“Come Into My Life” was picked up by London Records for distribution in the U.K.

“Come Into My Life” also came at an interesting time for women in soul music.  Only a year or two removed from the unprecedented pop breakthroughs of several Black female superstars like Janet Jackson, Sade, Whitney Houston, Patti LaBelle and Anita Baker, newcomer Sims was among a crop of other female singers—both veteran and new—that were just trying to make their mark in the industry, while not overtly catering to a pop market.  

Veteran stars Stephanie Mills, Phyllis Hyman and Melba Moore, plus ‘80s newbies like Miki Howard, Angela Winbush, and Meli’sa Morgan were having huge R&B chart hits while barely even cracking the pop-oriented Hot 100.

Similar to most women in that latter grouping, none of Sims’ three aforementioned singles even made the Hot 100, which was astonishing given their success overseas with European pop audiences.

But that never stopped her from enjoying the fruits of the moderate success she did manage to achieve, a success that was measured on a much smaller scale than that of her superstar American contemporaries.

On the strength of her records being played in dance clubs and on Black radio across the U.S., Sims was able to secure concert gigs at small venues (including some in which patrons got in free of charge), and even was once quoted as having earned $200k in 1988 alone for record sales and concert receipts, a feat for which she was incredibly grateful ($200k wasn’t bad for someone with only a handful of moderate chart hits, especially in ‘80s dollars!).

It goes without saying that Sims was an unusual but gifted singer and songwriter whose music superbly navigated that uneasy ‘80s transition from traditional R&B/soul to Black music’s over-the-top hip-hop/dance/New Jack hybrid.  

Despite being as much a part of that hybrid as any of her peers during her prime, Sims stood out of that late-‘80s synth-soul albatross, thanks mainly to “Come Into My Life,” which dared to be different from much of the stuff around it.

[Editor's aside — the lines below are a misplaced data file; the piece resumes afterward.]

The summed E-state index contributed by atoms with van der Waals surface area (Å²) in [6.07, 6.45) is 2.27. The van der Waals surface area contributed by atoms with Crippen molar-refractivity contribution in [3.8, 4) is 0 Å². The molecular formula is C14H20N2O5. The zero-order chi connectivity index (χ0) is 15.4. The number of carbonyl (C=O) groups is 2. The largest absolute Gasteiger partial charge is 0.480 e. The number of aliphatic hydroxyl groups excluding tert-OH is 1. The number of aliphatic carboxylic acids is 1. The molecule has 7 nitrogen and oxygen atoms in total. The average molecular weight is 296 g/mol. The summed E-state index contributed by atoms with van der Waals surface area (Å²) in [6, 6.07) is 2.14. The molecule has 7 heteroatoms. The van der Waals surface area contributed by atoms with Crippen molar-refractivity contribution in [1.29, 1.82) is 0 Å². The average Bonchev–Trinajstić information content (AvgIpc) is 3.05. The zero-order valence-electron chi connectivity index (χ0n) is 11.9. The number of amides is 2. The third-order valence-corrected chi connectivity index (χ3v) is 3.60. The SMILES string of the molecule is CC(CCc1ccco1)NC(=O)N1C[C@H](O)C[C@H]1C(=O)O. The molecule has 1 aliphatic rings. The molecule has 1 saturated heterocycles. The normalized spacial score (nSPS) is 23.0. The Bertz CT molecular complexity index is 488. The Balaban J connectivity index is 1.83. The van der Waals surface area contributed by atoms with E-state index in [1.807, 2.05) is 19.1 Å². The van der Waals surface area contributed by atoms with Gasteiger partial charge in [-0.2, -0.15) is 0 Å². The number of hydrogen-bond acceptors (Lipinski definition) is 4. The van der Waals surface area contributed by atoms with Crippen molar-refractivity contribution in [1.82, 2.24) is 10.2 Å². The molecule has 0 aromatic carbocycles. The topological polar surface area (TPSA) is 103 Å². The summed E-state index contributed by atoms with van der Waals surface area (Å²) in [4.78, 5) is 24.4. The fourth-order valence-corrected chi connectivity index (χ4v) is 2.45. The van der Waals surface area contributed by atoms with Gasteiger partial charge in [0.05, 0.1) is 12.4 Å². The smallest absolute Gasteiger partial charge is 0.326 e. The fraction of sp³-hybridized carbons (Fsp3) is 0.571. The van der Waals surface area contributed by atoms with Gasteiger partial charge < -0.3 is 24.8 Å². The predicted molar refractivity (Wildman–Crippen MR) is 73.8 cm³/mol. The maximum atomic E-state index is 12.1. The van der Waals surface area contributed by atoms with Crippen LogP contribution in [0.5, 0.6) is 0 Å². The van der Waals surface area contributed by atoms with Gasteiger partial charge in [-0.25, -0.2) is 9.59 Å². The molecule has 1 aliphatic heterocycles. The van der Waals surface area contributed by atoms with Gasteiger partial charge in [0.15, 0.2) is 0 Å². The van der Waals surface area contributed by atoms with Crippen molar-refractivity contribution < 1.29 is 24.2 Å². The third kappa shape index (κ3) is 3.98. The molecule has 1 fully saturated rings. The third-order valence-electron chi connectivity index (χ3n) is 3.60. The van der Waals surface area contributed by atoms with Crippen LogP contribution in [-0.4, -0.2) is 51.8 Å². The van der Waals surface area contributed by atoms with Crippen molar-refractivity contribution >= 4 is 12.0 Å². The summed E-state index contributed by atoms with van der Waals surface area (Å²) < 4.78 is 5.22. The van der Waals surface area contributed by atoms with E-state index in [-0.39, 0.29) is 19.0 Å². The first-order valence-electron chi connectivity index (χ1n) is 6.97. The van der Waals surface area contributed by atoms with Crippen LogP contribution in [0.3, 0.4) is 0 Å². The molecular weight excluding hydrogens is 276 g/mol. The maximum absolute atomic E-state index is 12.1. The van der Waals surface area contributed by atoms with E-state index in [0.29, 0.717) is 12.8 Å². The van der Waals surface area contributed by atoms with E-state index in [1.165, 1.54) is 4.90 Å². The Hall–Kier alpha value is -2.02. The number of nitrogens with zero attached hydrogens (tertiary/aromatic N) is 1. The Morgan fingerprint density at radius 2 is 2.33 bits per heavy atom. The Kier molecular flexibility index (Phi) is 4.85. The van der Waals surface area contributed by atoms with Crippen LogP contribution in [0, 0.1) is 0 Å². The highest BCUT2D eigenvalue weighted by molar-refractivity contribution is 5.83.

The late-‘80s might be known for some forgettable trends—big-hair bands, mullets and parachute pants among them—and people might be inclined to lump the synthetic R&B music of that period right in with those other fads.

But if they do, they’d be wise to leave Joyce Sims’ “Come Into My Life” out of that trash heap, for it was flawless then and still is today, and it made Sims “shine like diamond ice” at a time when not many other songs were capable of doing that.

Joyce Sims (1959-2022)

R.I.P. Joyce Sims (August 6, 1959 – October 15, 2022).


Soul/R&B music lover DJRob (he/him/his) is a freelance music blogger from somewhere on the East Coast who covers R&B, hip-hop, pop and rock genres – plus lots of music news and current stuff!  You can follow him on Twitter at @djrobblog.

You can also register for free (below) to receive notifications of future articles.


By DJ Rob

2 thoughts on “R.I.P. Joyce Sims (1959-2022): “Come Into My Life” shone like “diamond ice” in synth-heavy late 1980s”
  1. A Male Dj’s “Guilty Pleasure” Lol. I used to always vibe to this in the crib trying to (unsuccessfully) hit those high notes. What a great song. The Brooklyn crowd didn’t understand this Gem when I played it at gigs back then so I just played it in the beginning (if at all) of parties and used it for my personal enjoyment. Its a shame she had a show booked in Westbury NY as well as some new recordings that came out in August. RIP Ms Simms

  2. Great blog! I am reminded of how at that time dances were given names like “the smurf” or “the wop”, “the dog”. Joyce Sims took us to the dance floor. She will always be in my collection. Do people still give names to dances??

Your thoughts?